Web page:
Make the Most of Your Skin Diet with Phytochemicals.
- Posted on: Jan 7 2013
The New Year is a good time to re-visit your overall health plan. Millions of people will set out to eat healthier and increase their physical activity this year. Achieving these goals will help you look and feel your best. Did you know that nutrition also plays an important part in the health and appearance of your skin?
Protein, Carbohydrates, Fats, Vitamins and Minerals are all categories you routinely hear about and look for on your food labels. Phytochemicals also play an important part in your skin health.
What is a phytochemical?
Translated, “phytochemicals” means plant chemicals. Phytochemicals represent non-nutritive plant chemicals that may contain protective, disease-preventing compounds. The research involving phytochemicals showing their beneficial effects is promising.
- Flavanoids or Bioflavanoids
Found in most fruits and vegetables, as well as nuts, seeds, grains, and soy products, they are also present in tea, coffee and red wine. The flavonoids in red wines are phenolic compounds that have antioxidant properties. Both green and black tea contains polyphenols that are potent antioxidants, especially those found in green tea.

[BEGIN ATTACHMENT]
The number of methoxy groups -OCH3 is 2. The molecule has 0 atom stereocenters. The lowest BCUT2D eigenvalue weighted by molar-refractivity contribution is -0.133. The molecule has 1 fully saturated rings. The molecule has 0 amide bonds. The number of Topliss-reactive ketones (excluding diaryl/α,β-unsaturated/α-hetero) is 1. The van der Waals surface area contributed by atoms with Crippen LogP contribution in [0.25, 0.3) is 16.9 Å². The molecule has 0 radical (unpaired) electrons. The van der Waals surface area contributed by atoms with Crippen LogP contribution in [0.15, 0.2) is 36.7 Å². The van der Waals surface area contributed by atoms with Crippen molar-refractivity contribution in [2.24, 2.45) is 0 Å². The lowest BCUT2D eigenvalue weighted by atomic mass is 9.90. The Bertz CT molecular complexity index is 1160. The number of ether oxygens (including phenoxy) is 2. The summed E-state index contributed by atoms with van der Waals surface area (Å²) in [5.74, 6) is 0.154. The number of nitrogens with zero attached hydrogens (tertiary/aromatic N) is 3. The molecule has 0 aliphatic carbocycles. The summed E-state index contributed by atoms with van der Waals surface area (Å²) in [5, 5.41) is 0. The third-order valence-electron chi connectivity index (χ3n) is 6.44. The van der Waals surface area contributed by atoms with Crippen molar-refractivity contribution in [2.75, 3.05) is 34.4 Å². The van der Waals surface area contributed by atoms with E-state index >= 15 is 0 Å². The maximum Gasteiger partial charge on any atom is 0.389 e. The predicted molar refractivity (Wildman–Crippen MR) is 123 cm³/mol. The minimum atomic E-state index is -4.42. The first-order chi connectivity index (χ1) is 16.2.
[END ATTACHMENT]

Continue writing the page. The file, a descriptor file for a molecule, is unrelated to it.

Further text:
Recently been shown to be powerful antioxidants, a type of polyphenols is a group of compounds known as flavanoids or bioflavanoids which are found in green tea, most fruits and vegetables, as well as nuts, seeds, grains and soy products. They are also in coffee and red wine. Studies have confirmed that flavanoids have the ability to counteract free radicals that are produced by sun exposure.
Nutrients that convert mostly to Vitamin A in the body. Beta carotene, lycopene, and lutein are examples and are found in tomatoes and peppers. Cooked tomatoes may have even a higher concentration of lycopene since heating may release more lycopene. See Table (below).
|Citrus, tomatoes, onions, berries, carrots, pumpkins, peppers, grapes, parsley, red wine, green teaCarrots, sweet potatoes, nectarines, mangoes, apricots
Soy products, whole grains, chickpeas
Red wine, citrus fruits, tomatoes, peppers
Try this recipe from The Beautiful Skin Diet for a light, skin healthy dinner.
Fish with Tomatoes and Grapes
|Vit A IU||830|
|Vit C mg||53|
|Vit E mg||3|
4 4-oz. white fish filets or steaks, preferably striped bass or halibut
2 tbsp. olive oil
1 cup white wine
3⁄4 cup peeled diced tomatoes with juice
1 tbsp. fresh cilantro leaves, chopped
1 tsp. tomato paste
1 tbsp. onion, diced
1 cup tomato, diced
2 cups red seedless grapes, halved
1 lemon, sliced for garnish
1 tsp. lemon zest, minced
Salt and white pepper
Pour oil into a large, heavy bottom sauté pan over medium heat. Add cilantro, tomato paste, onion, black pepper to taste, tomato juice, and chopped tomato. Bring the mixture to a simmer and continue to cook for 5 minutes. Season with salt and white pepper to taste. Place fish in the simmering sauce. Cook fish for 8 minutes, turn, and cook for 8 minutes more. Add the grapes and cook until the fish is firm.
Posted in: Blog Post